The three basic laser measurement sensor technologies of laser power/energy measuring have not changed over the last 10 years.
1. Thermopile detectors – In this technology the laser hits the middle of the sensor disc. The periphery is cooled which causes the heat from the laser to disperse towards the cooled area. The thermocouples (see illustration) measure the heat being dispersed. Thermopile laser measurement is almost wavelength independent, durable and reliable but it doesn’t work with pulsed lasers or lasers with low power/energy.
2. Photodiode detectors – A photodiode converts light into either current or voltage. It uses a p-n junction. (A p-n junction is where the electric action of a device takes place. P-type and n-type semiconductors are put in very close proximity to each other in a single crystal of semiconductor). The photons (light particles) hitting the photodiodes create a wavelength response (see graph). Photodiode detectors are very sensitive, have a wide dynamic range and are very linear at low powers. Photodiode detectors are very wavelength dependent necessitating calibration over a complete range of wavelengths.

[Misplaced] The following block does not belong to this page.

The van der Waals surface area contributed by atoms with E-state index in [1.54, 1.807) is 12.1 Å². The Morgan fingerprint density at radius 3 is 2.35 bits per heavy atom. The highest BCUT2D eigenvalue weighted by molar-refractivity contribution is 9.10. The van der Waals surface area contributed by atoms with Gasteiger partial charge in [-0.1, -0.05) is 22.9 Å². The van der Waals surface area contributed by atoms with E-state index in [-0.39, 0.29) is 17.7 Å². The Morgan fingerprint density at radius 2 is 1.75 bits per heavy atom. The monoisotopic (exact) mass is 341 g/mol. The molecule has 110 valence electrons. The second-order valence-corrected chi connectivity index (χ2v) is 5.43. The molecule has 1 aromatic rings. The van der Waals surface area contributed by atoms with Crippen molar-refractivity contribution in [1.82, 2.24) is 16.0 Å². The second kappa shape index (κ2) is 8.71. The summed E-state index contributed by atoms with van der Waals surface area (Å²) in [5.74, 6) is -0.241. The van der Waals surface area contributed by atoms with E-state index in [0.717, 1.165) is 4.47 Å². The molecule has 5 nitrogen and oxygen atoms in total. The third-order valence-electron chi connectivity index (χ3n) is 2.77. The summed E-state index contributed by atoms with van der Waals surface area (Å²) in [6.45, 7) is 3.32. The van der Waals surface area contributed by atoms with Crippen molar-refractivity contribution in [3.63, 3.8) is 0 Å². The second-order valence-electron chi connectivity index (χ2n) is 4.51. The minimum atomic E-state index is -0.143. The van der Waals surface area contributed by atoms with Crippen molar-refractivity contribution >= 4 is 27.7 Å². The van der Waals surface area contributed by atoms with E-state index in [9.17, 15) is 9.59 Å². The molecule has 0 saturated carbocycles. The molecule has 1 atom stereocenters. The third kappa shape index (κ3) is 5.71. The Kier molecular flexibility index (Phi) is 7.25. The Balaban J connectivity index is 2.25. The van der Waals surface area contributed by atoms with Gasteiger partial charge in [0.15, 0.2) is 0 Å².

3. Pyroelectric detector – This detector has a crystal that polarizes when heated. A pulse of light hits the absorbing surface. The charge from the polarized crystal is collected onto a capacitor and when the pulse is over, the voltage on the capacitor is read and the capacitor is electronically discharged for the next laser pulse. Pyroelectric detectors are best for pulsed lasers and can measure up to thousands of pulses per second.
Although the same basic technologies are still used today, because there are so many new kinds of lasers, a wider range of measuring options are necessary not to mention that for a lot of laser applications, the measurement needs to be extremely precise. Although all meters still use one of the above three technologies, they have been developed regarding accuracy, sensitivity, range of power/energy measured and many other factors.
You can read more about this in Dr. Ephraim Greenfield’s article, “Laser Power/Energy Measurement Today.”
You might also like to read: Prevent a Mess: use Accurate Laser Measurement Equipment to Monitor the Power Output of your laser
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